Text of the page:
Parallels to their American counterparts abound throughout the rise and resurgence of Greek neo-fascist movements, especially the Golden Dawn. The Popular Association—Golden Dawn—is a Greek far-right and ultranationalist political party with a history of violence, as well as strong ties to other Neo-Nazi parties both in Greece and across Europe. Both the social and political climate in Greece is a powder keg primed for extremism and violence by the continued effects of the Global Financial Crisis in 2009, which has had lasting social and economic effects within Greece. Many Greeks place the blame for their continued economic instability, as well as the influx of refugees following the Syrian Civil War, squarely on the European Union, leading to increasingly tense relations with the rest of the Eurozone. Greece has become a major hub for refugee movement into Europe from Turkey or across the Mediterranean Sea, which fuels the Neo-Nazi’s fear and hatred of the ‘other’ emblemized by these refugees, who represent a perceived danger due to their unwillingness to assimilate and participate in Greek society. These factors closely parallel the situation in America and help to illuminate common conditions that give rise to the neo-fascist movements.

The appearance of Neo-Nazi movements internationally constitutes a major threat to both democracy and peace. At the Charlottesville ‘Unite the Right’ rally, at the refugee camp on the Greek island of Chios, and time and again across both Europe and America, these extremist groups have been willing to use violence and the threat thereof both to intimidate and to directly correct perceived injustices. The Nazis also feed off one another; according to Anthee Carassava for the Independent, the fascist party in the Greek government has been “energized” by the election and subsequent actions of US President Donald Trump. One of the Golden Dawn’s leaders, Elias Panagiotaros, was quoted saying that Trump and his views have validated their own and furthered their campaign for their far-right positions. “We should follow Trump’s beat,” [Panagiotaros] said. “We shouldn’t leave Greece like an open field for migrants to come and go as they want. We should reclaim our country and our interests and put them first, just like Trump.” Finally, the neo-fascist movements act as a destabilizing force within democratic countries. They polarize the population by generating fear of minorities and marginalized communities while also providing a voice for some of the basest of human instincts.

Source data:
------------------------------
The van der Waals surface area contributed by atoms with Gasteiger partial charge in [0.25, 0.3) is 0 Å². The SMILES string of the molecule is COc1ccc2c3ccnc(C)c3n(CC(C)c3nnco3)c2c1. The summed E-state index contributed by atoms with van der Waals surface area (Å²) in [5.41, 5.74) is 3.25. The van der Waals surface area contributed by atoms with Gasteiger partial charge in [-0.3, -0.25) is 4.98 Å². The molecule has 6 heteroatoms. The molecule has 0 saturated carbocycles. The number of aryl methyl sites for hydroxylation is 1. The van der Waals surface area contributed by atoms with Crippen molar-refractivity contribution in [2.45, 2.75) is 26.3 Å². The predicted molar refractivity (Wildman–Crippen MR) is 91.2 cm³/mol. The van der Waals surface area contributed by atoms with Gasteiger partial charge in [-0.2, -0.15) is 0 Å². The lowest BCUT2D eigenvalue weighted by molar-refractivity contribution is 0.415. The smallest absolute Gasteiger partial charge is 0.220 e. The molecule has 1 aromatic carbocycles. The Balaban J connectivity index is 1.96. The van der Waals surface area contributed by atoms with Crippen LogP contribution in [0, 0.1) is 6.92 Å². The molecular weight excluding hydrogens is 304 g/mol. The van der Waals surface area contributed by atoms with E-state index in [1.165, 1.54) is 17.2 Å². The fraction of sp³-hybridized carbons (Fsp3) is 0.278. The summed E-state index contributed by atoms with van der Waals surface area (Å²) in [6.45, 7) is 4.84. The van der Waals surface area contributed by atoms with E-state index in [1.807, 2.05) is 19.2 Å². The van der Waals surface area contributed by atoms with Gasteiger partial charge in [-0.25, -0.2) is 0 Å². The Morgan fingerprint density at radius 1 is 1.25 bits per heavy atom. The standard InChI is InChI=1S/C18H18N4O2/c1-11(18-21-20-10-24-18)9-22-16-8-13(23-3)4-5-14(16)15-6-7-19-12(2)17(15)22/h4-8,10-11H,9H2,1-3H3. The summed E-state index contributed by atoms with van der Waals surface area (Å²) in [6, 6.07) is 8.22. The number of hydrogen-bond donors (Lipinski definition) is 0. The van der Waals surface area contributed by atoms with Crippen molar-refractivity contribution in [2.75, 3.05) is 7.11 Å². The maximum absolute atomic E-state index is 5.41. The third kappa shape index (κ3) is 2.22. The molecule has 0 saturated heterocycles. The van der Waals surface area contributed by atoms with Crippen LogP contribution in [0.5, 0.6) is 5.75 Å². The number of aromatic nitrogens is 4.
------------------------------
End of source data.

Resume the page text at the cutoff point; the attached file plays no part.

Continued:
73 years ago, we fought and won a bloody war against one of the cruelest and most ruthless regimes in modern history, yet our governments and our people continue to permit this same enemy to live among us to this day. There are Nazis in America.

4 Comments

  1. Trey Robinson

    April 20, 2018 at 4:11 pm

    This article highlights the resurging presence of neo-fascist movements in areas across the United States and abroad in Europe. The author specifically compares the white nationalist movements between the societally differing democracies of America and Greece; pointing out similarities in the rhetoric used by political actors, as well as the strength of likeminded nationalist organizations within each state. This resurgence is explained through articles describing how issues connected through “domestic and international climate” allowed for fascist ideology to expand in Nazi Germany, and is then connected to similar issues of the last decade. Essentially, the author is arguing that the recently unified white nationalist sentiment found through supporters of the Trump administration and terror groups such as the Ku Klux Klan in America, as well as far-right ultranationalist political parties such as the Golden Dawn in Greece, are a current threat to not only these democracies, but democratic countries in general.